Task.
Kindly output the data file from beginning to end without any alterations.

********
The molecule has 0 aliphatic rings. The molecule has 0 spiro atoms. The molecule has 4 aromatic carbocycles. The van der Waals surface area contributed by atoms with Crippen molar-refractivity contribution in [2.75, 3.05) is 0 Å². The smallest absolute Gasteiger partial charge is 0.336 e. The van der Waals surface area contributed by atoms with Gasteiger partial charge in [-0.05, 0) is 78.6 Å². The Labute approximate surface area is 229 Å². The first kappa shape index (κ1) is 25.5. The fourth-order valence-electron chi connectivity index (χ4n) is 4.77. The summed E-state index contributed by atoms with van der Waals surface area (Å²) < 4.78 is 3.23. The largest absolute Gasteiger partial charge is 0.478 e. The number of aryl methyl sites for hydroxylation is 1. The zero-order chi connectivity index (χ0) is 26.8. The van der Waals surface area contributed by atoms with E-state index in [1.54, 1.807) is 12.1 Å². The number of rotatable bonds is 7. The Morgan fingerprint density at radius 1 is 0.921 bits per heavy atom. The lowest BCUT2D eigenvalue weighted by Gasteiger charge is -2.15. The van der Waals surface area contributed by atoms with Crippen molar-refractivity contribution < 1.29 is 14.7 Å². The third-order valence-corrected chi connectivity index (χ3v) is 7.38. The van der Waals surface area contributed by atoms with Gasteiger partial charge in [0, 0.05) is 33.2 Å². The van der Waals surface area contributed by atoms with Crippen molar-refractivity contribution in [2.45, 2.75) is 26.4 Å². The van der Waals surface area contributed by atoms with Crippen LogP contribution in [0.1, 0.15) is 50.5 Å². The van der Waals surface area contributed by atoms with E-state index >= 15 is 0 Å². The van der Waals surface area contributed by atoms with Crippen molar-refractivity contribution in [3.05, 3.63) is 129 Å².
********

The molecule has 0 aliphatic rings. The molecule has 0 spiro atoms. The molecule has 4 aromatic carbocycles. The van der Waals surface area contributed by atoms with Crippen molar-refractivity contribution in [2.75, 3.05) is 0 Å². The smallest absolute Gasteiger partial charge is 0.336 e. The van der Waals surface area contributed by atoms with Gasteiger partial charge in [-0.05, 0) is 78.6 Å². The Labute approximate surface area is 229 Å². The first kappa shape index (κ1) is 25.5. The fourth-order valence-electron chi connectivity index (χ4n) is 4.77. The summed E-state index contributed by atoms with van der Waals surface area (Å²) < 4.78 is 3.23. The largest absolute Gasteiger partial charge is 0.478 e. The number of aryl methyl sites for hydroxylation is 1. The zero-order chi connectivity index (χ0) is 26.8. The van der Waals surface area contributed by atoms with E-state index in [1.54, 1.807) is 12.1 Å². The number of rotatable bonds is 7. The Morgan fingerprint density at radius 1 is 0.921 bits per heavy atom. The lowest BCUT2D eigenvalue weighted by Gasteiger charge is -2.15. The van der Waals surface area contributed by atoms with Crippen molar-refractivity contribution < 1.29 is 14.7 Å². The third-order valence-corrected chi connectivity index (χ3v) is 7.38. The van der Waals surface area contributed by atoms with Gasteiger partial charge in [0, 0.05) is 33.2 Å². The van der Waals surface area contributed by atoms with Crippen molar-refractivity contribution in [2.45, 2.75) is 26.4 Å². The van der Waals surface area contributed by atoms with Crippen LogP contribution in [0.1, 0.15) is 50.5 Å². The van der Waals surface area contributed by atoms with E-state index >= 15 is 0 Å². The van der Waals surface area contributed by atoms with Crippen molar-refractivity contribution in [3.05, 3.63) is 129 Å².